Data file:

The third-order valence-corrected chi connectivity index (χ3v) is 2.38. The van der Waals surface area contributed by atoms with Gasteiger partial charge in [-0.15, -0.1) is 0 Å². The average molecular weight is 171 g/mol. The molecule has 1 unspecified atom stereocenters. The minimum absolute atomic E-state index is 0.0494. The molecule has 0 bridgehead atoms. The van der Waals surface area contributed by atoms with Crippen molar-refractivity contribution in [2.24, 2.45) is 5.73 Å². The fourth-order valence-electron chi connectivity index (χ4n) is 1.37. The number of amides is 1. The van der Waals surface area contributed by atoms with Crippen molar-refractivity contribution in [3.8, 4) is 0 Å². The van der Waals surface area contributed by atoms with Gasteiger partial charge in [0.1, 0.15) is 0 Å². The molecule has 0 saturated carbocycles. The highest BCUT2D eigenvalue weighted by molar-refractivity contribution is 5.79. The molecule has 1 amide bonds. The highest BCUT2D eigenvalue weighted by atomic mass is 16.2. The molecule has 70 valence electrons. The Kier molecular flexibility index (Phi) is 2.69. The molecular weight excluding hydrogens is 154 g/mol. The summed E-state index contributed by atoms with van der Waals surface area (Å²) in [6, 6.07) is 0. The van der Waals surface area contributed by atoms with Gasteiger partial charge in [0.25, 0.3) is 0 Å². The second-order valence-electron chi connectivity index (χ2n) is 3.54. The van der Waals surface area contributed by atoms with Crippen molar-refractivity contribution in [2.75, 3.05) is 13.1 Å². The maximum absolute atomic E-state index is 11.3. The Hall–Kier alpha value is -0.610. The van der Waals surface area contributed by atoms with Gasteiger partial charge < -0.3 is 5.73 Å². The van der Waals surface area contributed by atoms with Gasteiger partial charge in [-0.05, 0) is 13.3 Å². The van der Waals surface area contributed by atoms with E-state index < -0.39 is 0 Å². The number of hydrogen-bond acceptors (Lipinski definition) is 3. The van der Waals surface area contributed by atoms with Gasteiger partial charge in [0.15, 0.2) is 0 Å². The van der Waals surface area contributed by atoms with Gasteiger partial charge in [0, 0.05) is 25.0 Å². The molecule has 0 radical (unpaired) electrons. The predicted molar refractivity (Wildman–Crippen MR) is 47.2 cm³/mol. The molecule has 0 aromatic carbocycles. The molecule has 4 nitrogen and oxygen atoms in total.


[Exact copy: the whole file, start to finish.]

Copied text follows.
The third-order valence-corrected chi connectivity index (χ3v) is 2.38. The van der Waals surface area contributed by atoms with Gasteiger partial charge in [-0.15, -0.1) is 0 Å². The average molecular weight is 171 g/mol. The molecule has 1 unspecified atom stereocenters. The minimum absolute atomic E-state index is 0.0494. The molecule has 0 bridgehead atoms. The van der Waals surface area contributed by atoms with Crippen molar-refractivity contribution in [2.24, 2.45) is 5.73 Å². The fourth-order valence-electron chi connectivity index (χ4n) is 1.37. The number of amides is 1. The van der Waals surface area contributed by atoms with Crippen molar-refractivity contribution in [3.8, 4) is 0 Å². The van der Waals surface area contributed by atoms with Gasteiger partial charge in [0.1, 0.15) is 0 Å². The molecule has 0 saturated carbocycles. The highest BCUT2D eigenvalue weighted by molar-refractivity contribution is 5.79. The molecule has 1 amide bonds. The highest BCUT2D eigenvalue weighted by atomic mass is 16.2. The molecule has 70 valence electrons. The Kier molecular flexibility index (Phi) is 2.69. The molecular weight excluding hydrogens is 154 g/mol. The summed E-state index contributed by atoms with van der Waals surface area (Å²) in [6, 6.07) is 0. The van der Waals surface area contributed by atoms with Gasteiger partial charge in [0.25, 0.3) is 0 Å². The second-order valence-electron chi connectivity index (χ2n) is 3.54. The van der Waals surface area contributed by atoms with Crippen molar-refractivity contribution in [2.75, 3.05) is 13.1 Å². The maximum absolute atomic E-state index is 11.3. The Hall–Kier alpha value is -0.610. The van der Waals surface area contributed by atoms with Gasteiger partial charge < -0.3 is 5.73 Å². The van der Waals surface area contributed by atoms with Gasteiger partial charge in [-0.05, 0) is 13.3 Å². The van der Waals surface area contributed by atoms with E-state index < -0.39 is 0 Å². The number of hydrogen-bond acceptors (Lipinski definition) is 3. The van der Waals surface area contributed by atoms with Gasteiger partial charge in [0.15, 0.2) is 0 Å². The van der Waals surface area contributed by atoms with Gasteiger partial charge in [0, 0.05) is 25.0 Å². The molecule has 0 radical (unpaired) electrons. The predicted molar refractivity (Wildman–Crippen MR) is 47.2 cm³/mol. The molecule has 0 aromatic carbocycles. The molecule has 4 nitrogen and oxygen atoms in total.